Mohammad Khatami, the former president of Iran who was elected on a reformist platform, has described the Holocaust as a "historical reality," a sharp rebuke to statements by his successor, Mahmoud Ahmadinejad, that the murder of European Jewry was a "myth" used by the West to justify support for Israel.
The Obama administration’s reassessment of U.S. policy in Afghanistan has generated scant interest in a Jewish community preoccupied with Iran. That inattention could prove costly. How America deals with a worsening situation in the Afghan war, now in its eighth year, will affect U.S. options in Iran, the direction of the war on terrorism and a much broader range of foreign policy matters.
Turin, ItalyIsrael's winter Olympians will have to wait at least another four years to make history.
Ice dancers Galit Chait and Sergei Sakhnovskiy were given the best chance of winning the country's first-ever medals in the Winter Games. They have been ranked among the world's best pairs since 2000 and won several medals at international competitions.
Then Chait fell.
It was quiet this week in Piazza della Repubblica.
In the streets around Republic Square, the center of the growing Arab neighborhood in this city playing host to the Winter Olympics for two weeks, commerce reigned. In the winding alleys, in the warrens of an open-air market, in front of halal food stores and Arabic travel agencies, flocks of bundled-up tourists, some wearing distinctive blue-and-white Israeli warmup jackets, vied for space with TV crews.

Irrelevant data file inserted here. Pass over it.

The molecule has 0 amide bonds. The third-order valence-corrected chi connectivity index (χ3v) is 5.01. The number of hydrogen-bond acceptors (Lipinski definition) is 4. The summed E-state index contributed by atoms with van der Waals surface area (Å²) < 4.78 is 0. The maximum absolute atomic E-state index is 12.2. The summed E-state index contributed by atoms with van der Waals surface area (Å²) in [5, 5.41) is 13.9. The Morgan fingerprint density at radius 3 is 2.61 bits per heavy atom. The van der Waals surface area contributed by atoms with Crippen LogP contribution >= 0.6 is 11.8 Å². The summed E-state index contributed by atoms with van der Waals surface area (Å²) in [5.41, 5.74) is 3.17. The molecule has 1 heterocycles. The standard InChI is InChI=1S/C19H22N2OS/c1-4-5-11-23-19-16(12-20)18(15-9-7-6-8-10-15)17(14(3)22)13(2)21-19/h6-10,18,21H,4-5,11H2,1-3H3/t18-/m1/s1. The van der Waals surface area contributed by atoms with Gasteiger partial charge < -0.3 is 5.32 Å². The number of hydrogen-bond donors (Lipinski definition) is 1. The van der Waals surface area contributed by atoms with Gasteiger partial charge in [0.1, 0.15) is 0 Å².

Lake Placid, N.Y.
If the United States has a winter sports capital, it is this hilly village 40 miles from the Canadian border and site of two Winter Olympics.
And if this capital has its 1600 Pennsylvania Ave., it is 218 Main St., across from the shore of Mirror Lake, where the Olympic Center skating rink is located, where the "Miracle on Ice" gold medal victory of the U.S. men's hockey team in the 1980 Games took place, where the Winter Olympics Museum Lake Placid displays the community's proud photographs and artifacts from 1932 and '80.
Like most members of his generation, who grew up in communist Eastern Europe during the last years of communism, Sorin Rosen had no Jewish education or upbringing. “Nothing at all,” he says.
Like many Jews from former Iron Curtain countries who belatedly discovered their Jewish roots, Rosen became interested as a teen in learning what he had not as a child. After visiting some distant relatives in Israel, he became active in several Jewish organizations in Bucharest, his Romanian hometown.
Like some, he drifted toward religious observance.
Military service is in the Perl family’s blood.
Pvt. Otto Perl spent nearly a year in the Austrian army from 1937 to 1938. His father had been an officer in that same army in World War I, and two of his uncles had served in WWI.
Perl, a tailor, was 22 in early 1938 when he was discharged a few months before his homeland was annexed by Nazi Germany. A Jew, he was arrested and sent to the Dachau and Buchenwald concentration camps for a year. He survived the forced labor and beatings and frigid weather.